Sanitized : Not trying to please, trying not to displease

Idan Wizen tells us about the Sanitized collection, from the project Who's That Nude In The Living Room

The project Who’s That Nude In The Living Room, set up in 2009, gathers different collections. One of them caught our attention, created after the first French confinement, Sanitized plunges us into an out-of-the-ordinary setting and yet speaks to us all. Idan tells us a little more about this aseptic universe.


Would you prefer to read than watch a video?

Sanitized is a collection of the project Who’s That Nude In The Living Room, a collection that respects the same principles as the others of the project. Namely, models who have never posed before (neither in photos, nor naked), they are not casted (everyone can come from the age of 18), and who come for a photo session, where we will keep only one photograph of each individual. There is no retouching, these are authentic photographs of each individual, they are meant to be made into works of art up to very large formats which are 80 x 120 cm, and to be exhibited, in exhibitions, as well as in private homes. 


For this collection, you have set up a particular universe. Can you explain your creative process?

The idea of Sanitized was born after the lifting of the first lockdown in France, around mid-May. I felt obliged to talk about this crisis that affected humanity, as my project itself speaks a lot about humanity. It seemed essential to me as an artist to integrate it and to show the evolution of bodies, attitudes, beings in a new world, a world that now knows the Covid, and that knows a form of change of major evolution. 


Why is the entire set covered in plastic? 

The first reading, to put objects in plastic, was for us a very practical, very fast way to speak about Covid, to evoke it. The hydroalcoholic gel was not really visible in the photo, the mask for me was really disturbing on the project, it’s not something I wanted to do, and the plastic spoke well of this need for aseptization, linked to the health crisis. 

But it was also a deeper meaning, a secondary meaning that I wanted to express, which was related to the aseptization of our society. Not on the sanitary level, but on the cultural level, where more and more we are moving towards a society where everything must be smooth, not to exceed, to be politically correct, not to disturb. A society that we try to make that must displease no one, where everything must be as sanitized, as empty of life as plastic sheeting. 

In the photos of Sanitized there is only one element that is not under plastic, it is the model, because it is he or she who still represents the future, the destiny of humanity. It is the model that can be different, full of asperity, it is the model that can be in something less standardized, that is what creates, in my opinion, the beauty of humanity. 


We perceive two dominant colors: blue and orange, what are their meanings?

I think we’re going into a society where we’re trying to make it a society that nobody dislikes. My deepest feeling is that a society that doesn’t displease anyone, I’m not sure that it pleases many people. I wanted to use these two lights to create a duality. I believe that today we are at a social crossroads. We can head towards a society that is becoming more and more aseptic, and that is going towards an absence of life, of difference, of originality; or on the contrary, we can take things in hand and recreate difference, warmth, energy and the specificities of the human being.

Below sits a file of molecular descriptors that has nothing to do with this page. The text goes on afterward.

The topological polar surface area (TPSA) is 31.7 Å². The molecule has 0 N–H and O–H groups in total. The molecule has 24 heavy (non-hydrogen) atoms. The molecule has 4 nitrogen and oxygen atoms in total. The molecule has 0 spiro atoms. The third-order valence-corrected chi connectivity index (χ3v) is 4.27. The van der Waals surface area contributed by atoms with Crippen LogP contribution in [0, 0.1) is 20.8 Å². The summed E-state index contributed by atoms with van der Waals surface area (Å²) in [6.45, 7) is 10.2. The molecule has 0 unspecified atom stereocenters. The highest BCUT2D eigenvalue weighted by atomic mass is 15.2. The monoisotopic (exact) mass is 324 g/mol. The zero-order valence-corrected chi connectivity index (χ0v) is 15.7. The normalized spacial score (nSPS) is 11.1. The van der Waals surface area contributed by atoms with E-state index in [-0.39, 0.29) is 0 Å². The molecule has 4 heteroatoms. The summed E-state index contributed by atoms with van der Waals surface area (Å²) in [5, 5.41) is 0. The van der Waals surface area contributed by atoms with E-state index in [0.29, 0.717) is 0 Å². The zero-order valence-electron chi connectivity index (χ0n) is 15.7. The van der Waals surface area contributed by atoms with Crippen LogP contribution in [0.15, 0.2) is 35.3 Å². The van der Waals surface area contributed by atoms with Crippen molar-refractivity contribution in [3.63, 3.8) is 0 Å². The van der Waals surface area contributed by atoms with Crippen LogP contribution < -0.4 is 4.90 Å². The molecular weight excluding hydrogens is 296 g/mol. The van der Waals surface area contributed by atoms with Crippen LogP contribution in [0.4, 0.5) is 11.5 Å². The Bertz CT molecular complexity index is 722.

Are the emotions in this collection directly related to the sanitary crisis?

In the principle of the project Who’s That Nude In The Living Room, I wanted to create my universe, decor and my artistic expression through the lights, in each collection. But I want to keep the authenticity of each one. That’s why in the different photos of the collection, you will see people who are more down, people who are shouting, people who are happy, people who are smiling. Because everyone comes with his history, his liabilities, with his emotions, and this is what I try to transmit with each photo, no matter the universe, because even in the darkest universe we can be happy, in the most joyful we can be sad. 


When you created this universe, did you anticipate the public’s reaction?

It’s a very personal collection. I really wanted to do it, I knew I was expressing my universe and I was afraid that it would not please people. I was afraid that the reactions would be a little shocked, and that the shade of the colors, the plastic aspect a little moribund would displease. We are not in a collection that speaks of glamour, aesthetics, sensuality, but it was still important for me to make it. 


And how did they react?

I was very surprised, but the collection was very much appreciated, as much by the models who told me that they came to pose because this collection spoke to them in particular, as by many collectors who admired and acquired many works, because this collection will have a double uniqueness: the uniqueness of my work and my vision of things of course, but the uniqueness in relation to time. It is part of an era that has profoundly and permanently changed humanity.


What do you advise to people who discover the collection? 

I think that, as a general rule, we don’t spend enough time looking at the photos. We go through them very quickly, we are in an era where we are used to swipe very quickly. I would advise you to go to an exhibition, if there is one near you, or to look on the website, and take the time to look at each photo. Spend five, ten, fifteen seconds on each photo. Look at a glance, a smile, a curve, the details. Move on to the next one. Take the same time. Go back to the previous one. Go back five, ten, fifteen seconds. I believe that you never tire of a work of art, you learn to discover it, and to be moved by it.